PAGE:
Do You Have 'Get Me Out' Syndrome?

08/10/2011 02:02 pm ET | Updated Oct 10, 2011

These are definitely challenging economic times. As investors, we're living with great uncertainty of how the markets will respond to the global economic crises. In the US, it is also complicated by a dysfunctional political process. Are you tempted to call your adviser and yell "get me out"? GMO syndrome according to Larry Swedroe, Principle and Director of Research of Buckingham Family Financial Service) I hear that many people are wondering if they have the stomach once again for the risk roller-coaster ride.

There's always a penalty -- emotional and financial -- for spending beyond one's means and we are certainly experiencing both the financial and emotional fallout from years of irresponsible budgets and spending. If we're fortunate to be good money managers, we'll be able to withstand the financial implications of these uncertain times since we've prepared ourselves financially for such uncertainties. But, preparing oneself emotionally is a very different matter and oftentimes requires a unique set of skills.

The ability to withstand loss and tolerate the anxiety that accompanies such loss is a skill set that successfully disciplined investors have learned so they can "stay their course".

Unfortunately, they are in the minority and the herd will be jumping out again as they did in 2009 if the historical trends hold true.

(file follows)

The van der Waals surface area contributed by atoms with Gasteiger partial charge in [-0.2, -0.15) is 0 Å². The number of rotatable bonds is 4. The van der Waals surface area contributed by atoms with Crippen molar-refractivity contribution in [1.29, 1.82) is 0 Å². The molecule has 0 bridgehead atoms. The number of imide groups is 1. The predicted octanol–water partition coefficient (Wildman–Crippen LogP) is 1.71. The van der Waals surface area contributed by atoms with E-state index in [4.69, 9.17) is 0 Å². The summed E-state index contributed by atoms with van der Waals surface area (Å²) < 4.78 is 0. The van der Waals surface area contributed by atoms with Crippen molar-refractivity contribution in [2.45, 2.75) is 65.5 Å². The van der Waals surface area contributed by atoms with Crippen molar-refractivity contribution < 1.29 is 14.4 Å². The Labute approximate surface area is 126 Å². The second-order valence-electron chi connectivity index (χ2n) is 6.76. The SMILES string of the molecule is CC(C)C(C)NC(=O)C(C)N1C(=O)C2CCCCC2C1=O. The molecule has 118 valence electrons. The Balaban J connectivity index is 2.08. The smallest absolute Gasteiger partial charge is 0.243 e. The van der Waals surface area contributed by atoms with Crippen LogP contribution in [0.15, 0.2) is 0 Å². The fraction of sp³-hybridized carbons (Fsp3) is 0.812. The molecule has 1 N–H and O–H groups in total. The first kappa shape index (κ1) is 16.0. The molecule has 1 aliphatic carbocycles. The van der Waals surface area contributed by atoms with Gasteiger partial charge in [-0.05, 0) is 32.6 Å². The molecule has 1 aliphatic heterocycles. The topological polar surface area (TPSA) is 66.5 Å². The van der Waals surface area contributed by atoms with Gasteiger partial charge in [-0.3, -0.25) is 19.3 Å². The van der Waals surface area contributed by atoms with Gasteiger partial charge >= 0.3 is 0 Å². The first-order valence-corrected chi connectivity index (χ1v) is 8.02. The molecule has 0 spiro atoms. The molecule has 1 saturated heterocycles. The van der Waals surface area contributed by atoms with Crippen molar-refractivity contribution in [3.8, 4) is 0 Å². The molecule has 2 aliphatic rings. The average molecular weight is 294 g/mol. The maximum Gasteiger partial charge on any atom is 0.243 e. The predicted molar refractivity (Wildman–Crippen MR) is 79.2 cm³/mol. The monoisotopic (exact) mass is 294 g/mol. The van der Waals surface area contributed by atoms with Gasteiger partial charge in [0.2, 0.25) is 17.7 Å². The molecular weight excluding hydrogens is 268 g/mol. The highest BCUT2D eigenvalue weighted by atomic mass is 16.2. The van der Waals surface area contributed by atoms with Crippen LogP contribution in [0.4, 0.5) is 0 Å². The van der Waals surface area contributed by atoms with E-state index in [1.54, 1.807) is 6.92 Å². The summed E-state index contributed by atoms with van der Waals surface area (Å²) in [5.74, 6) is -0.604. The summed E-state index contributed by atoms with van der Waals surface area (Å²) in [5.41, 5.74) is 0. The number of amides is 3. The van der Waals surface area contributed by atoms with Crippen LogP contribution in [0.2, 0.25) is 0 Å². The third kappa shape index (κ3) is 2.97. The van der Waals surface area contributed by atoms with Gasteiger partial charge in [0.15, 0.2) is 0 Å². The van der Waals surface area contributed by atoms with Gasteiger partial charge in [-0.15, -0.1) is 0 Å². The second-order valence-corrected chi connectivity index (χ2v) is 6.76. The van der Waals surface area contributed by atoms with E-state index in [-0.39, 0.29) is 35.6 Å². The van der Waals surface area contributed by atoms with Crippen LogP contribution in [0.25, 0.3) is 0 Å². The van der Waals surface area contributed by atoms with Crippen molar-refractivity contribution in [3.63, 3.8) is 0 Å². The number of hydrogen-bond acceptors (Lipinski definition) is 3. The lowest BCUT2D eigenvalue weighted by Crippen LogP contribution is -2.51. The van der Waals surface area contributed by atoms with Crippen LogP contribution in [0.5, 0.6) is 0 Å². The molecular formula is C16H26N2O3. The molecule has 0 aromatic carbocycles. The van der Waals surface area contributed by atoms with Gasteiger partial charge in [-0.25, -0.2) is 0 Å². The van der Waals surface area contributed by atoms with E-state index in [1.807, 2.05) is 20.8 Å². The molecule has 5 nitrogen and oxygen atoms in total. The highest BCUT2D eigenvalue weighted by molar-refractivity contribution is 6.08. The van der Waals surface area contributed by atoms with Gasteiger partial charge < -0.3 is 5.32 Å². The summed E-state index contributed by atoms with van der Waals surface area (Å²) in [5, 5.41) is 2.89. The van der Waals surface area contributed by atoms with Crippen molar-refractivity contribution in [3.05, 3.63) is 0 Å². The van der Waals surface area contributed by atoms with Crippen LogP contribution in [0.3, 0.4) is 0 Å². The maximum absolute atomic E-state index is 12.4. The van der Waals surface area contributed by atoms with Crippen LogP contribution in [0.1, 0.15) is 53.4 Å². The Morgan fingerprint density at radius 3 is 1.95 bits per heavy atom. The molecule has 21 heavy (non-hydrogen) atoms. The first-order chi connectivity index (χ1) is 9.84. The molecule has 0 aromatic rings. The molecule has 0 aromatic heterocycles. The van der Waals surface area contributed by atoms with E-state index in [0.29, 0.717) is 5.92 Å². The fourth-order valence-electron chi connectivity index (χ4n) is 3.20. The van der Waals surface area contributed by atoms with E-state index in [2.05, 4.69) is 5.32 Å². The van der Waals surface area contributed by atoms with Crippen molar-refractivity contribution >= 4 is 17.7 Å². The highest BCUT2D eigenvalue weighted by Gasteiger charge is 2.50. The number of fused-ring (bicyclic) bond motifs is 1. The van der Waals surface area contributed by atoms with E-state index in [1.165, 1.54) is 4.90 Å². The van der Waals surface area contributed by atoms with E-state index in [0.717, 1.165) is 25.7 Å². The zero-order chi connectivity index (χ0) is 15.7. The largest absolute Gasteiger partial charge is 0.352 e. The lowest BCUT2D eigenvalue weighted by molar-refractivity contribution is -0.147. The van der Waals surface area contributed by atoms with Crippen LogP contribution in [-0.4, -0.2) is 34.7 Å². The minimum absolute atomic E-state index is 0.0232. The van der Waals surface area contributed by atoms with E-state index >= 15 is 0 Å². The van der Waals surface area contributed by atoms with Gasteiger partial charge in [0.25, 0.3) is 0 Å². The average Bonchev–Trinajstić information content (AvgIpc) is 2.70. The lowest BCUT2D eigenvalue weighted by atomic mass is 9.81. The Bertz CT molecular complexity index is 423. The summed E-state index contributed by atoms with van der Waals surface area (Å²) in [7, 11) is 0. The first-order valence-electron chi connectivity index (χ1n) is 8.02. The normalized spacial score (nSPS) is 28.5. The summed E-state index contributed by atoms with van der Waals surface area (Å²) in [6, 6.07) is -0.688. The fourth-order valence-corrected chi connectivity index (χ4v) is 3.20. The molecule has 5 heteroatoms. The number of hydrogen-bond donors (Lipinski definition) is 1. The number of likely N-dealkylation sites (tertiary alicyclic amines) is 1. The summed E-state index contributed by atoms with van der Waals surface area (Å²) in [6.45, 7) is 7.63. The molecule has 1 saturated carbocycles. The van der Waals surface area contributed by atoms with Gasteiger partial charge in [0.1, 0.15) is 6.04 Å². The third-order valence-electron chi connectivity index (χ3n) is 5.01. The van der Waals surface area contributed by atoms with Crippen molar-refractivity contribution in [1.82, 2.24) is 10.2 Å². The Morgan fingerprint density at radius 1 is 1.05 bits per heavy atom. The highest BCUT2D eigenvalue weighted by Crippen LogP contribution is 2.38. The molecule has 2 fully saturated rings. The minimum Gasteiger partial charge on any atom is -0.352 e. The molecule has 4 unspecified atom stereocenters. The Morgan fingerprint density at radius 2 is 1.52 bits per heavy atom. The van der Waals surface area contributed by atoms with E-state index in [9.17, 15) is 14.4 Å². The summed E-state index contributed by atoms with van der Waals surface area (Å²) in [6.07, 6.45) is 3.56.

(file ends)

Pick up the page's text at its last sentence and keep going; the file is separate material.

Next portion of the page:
There are many things we can do to equip ourselves emotionally to be smart and disciplined in these times so that we don't suffer unnecessary financial upsets and loss. First and foremost is to determine whether your current plan and strategy is valid for today. Get in touch with the professional who can help put that into perspective. If you are part of a company savings plan, ask your company plan representative to determine that answer with a consultation for you. If you have a personal investment adviser, reach out and get current on whether your strategy and plan still makes sense.

Know your comfort zone for perceived risk and do what you can to increase your sense of control with understanding the value of planning for a greater sense of security. Your adviser may recommend tweaking your asset allocation and/or using funds instead of individual investment vehicles, so you are taking a more calculated approach to your exposure for risk of potential loss.

If you know that you're the type of investor who could potentially succumb to the "GMO syndrome" with hearing the potentially catastrophic predictions and bad news that sells media, avoid such bombardment of bad news. I'm not suggesting you totally isolate yourself, so stay in touch with those who can give you concrete and valid feedback about your individual situation.

Lastly, it is always wise to understand yourself better and be aware of your attitudes and tendencies so you can incorporate that information into your financial behavior and planning, Choose and maintain suitable personal strategies that give you financial return as well as peace of mind. The downside of not knowing your tendencies is the likelihood of yelling "get me out" at just the wrong time.